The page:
Gross Value Added – A local and regional picture

Published 05/01/2018   |   Last Updated 27/05/2021   |   Reading Time minutes

Our article published yesterday set out the headline figures for Gross Value Added (GVA), and discussed the limitations of using Welsh GVA to measure the ‘inclusive growth’ that the Welsh Government aims to achieve across Wales. This article focusses on local and regional data from the Office for National Statistics’ (ONS) recent GVA publication. The importance of addressing local and regional economic inequalities across Wales to creating inclusive growth is raised in the Welsh Government’s economic action plan, which states that:

Differences in outcomes between our communities within and between the different regions of Wales are one of the most important structural problems in our economy – acting as a brake on our prosperity and increasing feelings of insecurity and isolation.

While the limitations highlighted in yesterday’s article also apply to using GVA as a measure of economic performance at local and regional levels, GVA performance continues to be scrutinised as a key economic indicator. At a regional level, the City and Growth Deals established by the UK Government place significant emphasis on GVA growth, as both an ambition and a determinant of future levels of funding that may be secured from HM Treasury.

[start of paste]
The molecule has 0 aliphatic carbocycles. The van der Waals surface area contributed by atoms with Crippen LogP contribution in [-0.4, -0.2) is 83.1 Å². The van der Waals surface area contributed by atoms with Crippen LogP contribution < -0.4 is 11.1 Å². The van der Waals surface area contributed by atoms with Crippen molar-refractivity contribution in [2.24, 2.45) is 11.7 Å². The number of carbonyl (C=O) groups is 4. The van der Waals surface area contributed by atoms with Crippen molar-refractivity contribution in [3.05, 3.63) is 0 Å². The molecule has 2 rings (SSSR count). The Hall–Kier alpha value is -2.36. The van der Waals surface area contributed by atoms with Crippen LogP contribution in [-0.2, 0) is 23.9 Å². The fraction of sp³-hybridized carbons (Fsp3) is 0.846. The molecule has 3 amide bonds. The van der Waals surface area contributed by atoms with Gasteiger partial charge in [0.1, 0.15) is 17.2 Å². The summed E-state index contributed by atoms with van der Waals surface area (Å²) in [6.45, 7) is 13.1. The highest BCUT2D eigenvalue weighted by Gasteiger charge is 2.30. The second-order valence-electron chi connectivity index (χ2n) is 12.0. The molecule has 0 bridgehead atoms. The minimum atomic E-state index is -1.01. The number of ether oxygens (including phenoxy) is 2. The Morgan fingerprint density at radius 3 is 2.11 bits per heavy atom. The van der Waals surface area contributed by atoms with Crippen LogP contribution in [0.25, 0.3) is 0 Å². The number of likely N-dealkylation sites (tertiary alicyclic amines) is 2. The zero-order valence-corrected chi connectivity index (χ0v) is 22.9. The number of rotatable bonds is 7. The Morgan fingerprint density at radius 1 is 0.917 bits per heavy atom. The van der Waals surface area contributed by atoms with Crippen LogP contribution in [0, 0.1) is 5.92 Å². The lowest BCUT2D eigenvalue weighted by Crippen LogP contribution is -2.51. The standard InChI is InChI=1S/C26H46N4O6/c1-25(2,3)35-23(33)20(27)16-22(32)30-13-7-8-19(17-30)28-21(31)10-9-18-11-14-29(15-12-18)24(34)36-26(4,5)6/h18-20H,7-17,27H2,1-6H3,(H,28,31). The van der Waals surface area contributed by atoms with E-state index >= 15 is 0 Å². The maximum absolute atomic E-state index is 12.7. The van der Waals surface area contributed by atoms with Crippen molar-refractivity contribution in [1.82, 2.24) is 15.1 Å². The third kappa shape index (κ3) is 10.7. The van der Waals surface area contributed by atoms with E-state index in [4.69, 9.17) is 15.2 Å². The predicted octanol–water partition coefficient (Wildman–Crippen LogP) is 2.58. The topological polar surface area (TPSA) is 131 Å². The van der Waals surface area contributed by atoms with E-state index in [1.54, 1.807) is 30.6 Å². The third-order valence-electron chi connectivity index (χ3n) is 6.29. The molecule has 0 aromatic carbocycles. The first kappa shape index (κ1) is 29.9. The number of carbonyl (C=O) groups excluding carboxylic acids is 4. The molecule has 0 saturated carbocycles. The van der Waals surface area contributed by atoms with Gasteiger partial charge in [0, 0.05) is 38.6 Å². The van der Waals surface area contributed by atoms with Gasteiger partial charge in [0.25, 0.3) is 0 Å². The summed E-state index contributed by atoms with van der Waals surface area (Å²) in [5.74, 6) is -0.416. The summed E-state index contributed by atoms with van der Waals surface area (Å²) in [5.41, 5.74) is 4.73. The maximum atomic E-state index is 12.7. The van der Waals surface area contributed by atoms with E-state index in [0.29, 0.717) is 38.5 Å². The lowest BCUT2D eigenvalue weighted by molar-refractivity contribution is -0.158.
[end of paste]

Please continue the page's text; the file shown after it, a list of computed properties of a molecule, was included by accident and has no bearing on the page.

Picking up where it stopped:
Map showing economic regions of Wales from Welsh Government Economic Action Plan

How does GVA per head vary across different areas of Wales?

The local authorities with highest and lowest GVA per head have remained the same since devolution. Cardiff has had the highest GVA per head of any Welsh local authority in each year since 1999, while Blaenau Gwent has had the lowest in each year since 1998.

Between 1998 and 2016, GVA per head as a percentage of the UK average has increased in 4 of the 22 Welsh local authorities, with decreases seen in the other 18.

  • The authorities that have seen an increase are Cardiff (3.9 percentage points), Merthyr Tydfil (2.9 percentage points), Carmarthenshire (2.5 percentage points) and Rhondda Cynon Taf (1.5 percentage points).
  • Seven local authorities saw a decrease of at least 5 percentage points over this period. The three that saw the largest decreases were Monmouthshire (-12.1 percentage points) Powys (-9.9 percentage points) and the Vale of Glamorgan (-5.4 percentage points).

The map below shows the differences in GVA per head as a percentage of the UK average between the local authorities in the Welsh Government’s three economic regions. It can be seen that in 2016:

  • GVA per head was above the UK average in just 2 of the 22 Welsh local authorities – Cardiff and Flintshire.
  • Four of the five local authorities with the highest GVA per head are in South East Wales (Cardiff, Newport, Monmouthshire and Bridgend), although it is also the case that two of the five authorities with the lowest GVA per head are located in the south east (Blaenau Gwent and Caerphilly).
  • The remaining authority of the five with largest GVA per head in Wales is Flintshire. Its GVA per head as a percentage of the UK average is almost 25 percentage points higher than any other local authority in North Wales. The Isle of Anglesey and Conwy were amongst the five local authorities with the lowest GVA per head.